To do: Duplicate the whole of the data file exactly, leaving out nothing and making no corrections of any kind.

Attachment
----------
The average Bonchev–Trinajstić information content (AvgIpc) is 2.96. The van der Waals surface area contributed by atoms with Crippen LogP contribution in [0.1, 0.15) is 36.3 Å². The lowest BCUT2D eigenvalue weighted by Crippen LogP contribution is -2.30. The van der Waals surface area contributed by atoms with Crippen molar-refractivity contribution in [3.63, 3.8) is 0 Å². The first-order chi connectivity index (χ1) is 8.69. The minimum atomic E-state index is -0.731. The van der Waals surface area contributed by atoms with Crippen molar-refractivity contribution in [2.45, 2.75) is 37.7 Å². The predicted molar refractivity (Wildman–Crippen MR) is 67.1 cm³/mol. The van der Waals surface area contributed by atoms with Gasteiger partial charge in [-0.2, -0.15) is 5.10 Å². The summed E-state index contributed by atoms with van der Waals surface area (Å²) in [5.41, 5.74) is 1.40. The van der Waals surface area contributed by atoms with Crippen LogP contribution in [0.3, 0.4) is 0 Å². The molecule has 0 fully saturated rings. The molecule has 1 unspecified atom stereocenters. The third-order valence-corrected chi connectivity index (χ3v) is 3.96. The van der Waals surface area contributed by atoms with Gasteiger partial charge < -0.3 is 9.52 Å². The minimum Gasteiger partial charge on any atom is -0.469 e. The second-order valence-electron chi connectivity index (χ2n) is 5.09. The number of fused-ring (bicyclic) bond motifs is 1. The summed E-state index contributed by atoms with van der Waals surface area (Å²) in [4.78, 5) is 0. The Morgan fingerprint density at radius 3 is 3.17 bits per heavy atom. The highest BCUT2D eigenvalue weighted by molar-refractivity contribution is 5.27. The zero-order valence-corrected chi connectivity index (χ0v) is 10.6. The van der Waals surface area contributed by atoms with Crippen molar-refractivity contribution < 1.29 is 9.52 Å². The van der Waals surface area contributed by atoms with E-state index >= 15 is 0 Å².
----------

The average Bonchev–Trinajstić information content (AvgIpc) is 2.96. The van der Waals surface area contributed by atoms with Crippen LogP contribution in [0.1, 0.15) is 36.3 Å². The lowest BCUT2D eigenvalue weighted by Crippen LogP contribution is -2.30. The van der Waals surface area contributed by atoms with Crippen molar-refractivity contribution in [3.63, 3.8) is 0 Å². The first-order chi connectivity index (χ1) is 8.69. The minimum atomic E-state index is -0.731. The van der Waals surface area contributed by atoms with Crippen molar-refractivity contribution in [2.45, 2.75) is 37.7 Å². The predicted molar refractivity (Wildman–Crippen MR) is 67.1 cm³/mol. The van der Waals surface area contributed by atoms with Gasteiger partial charge in [-0.2, -0.15) is 5.10 Å². The summed E-state index contributed by atoms with van der Waals surface area (Å²) in [5.41, 5.74) is 1.40. The van der Waals surface area contributed by atoms with Crippen LogP contribution in [0.3, 0.4) is 0 Å². The molecule has 0 fully saturated rings. The molecule has 1 unspecified atom stereocenters. The third-order valence-corrected chi connectivity index (χ3v) is 3.96. The van der Waals surface area contributed by atoms with Gasteiger partial charge < -0.3 is 9.52 Å². The minimum Gasteiger partial charge on any atom is -0.469 e. The second-order valence-electron chi connectivity index (χ2n) is 5.09. The number of fused-ring (bicyclic) bond motifs is 1. The summed E-state index contributed by atoms with van der Waals surface area (Å²) in [4.78, 5) is 0. The Morgan fingerprint density at radius 3 is 3.17 bits per heavy atom. The highest BCUT2D eigenvalue weighted by molar-refractivity contribution is 5.27. The zero-order valence-corrected chi connectivity index (χ0v) is 10.6. The van der Waals surface area contributed by atoms with Crippen molar-refractivity contribution < 1.29 is 9.52 Å². The van der Waals surface area contributed by atoms with E-state index >= 15 is 0 Å².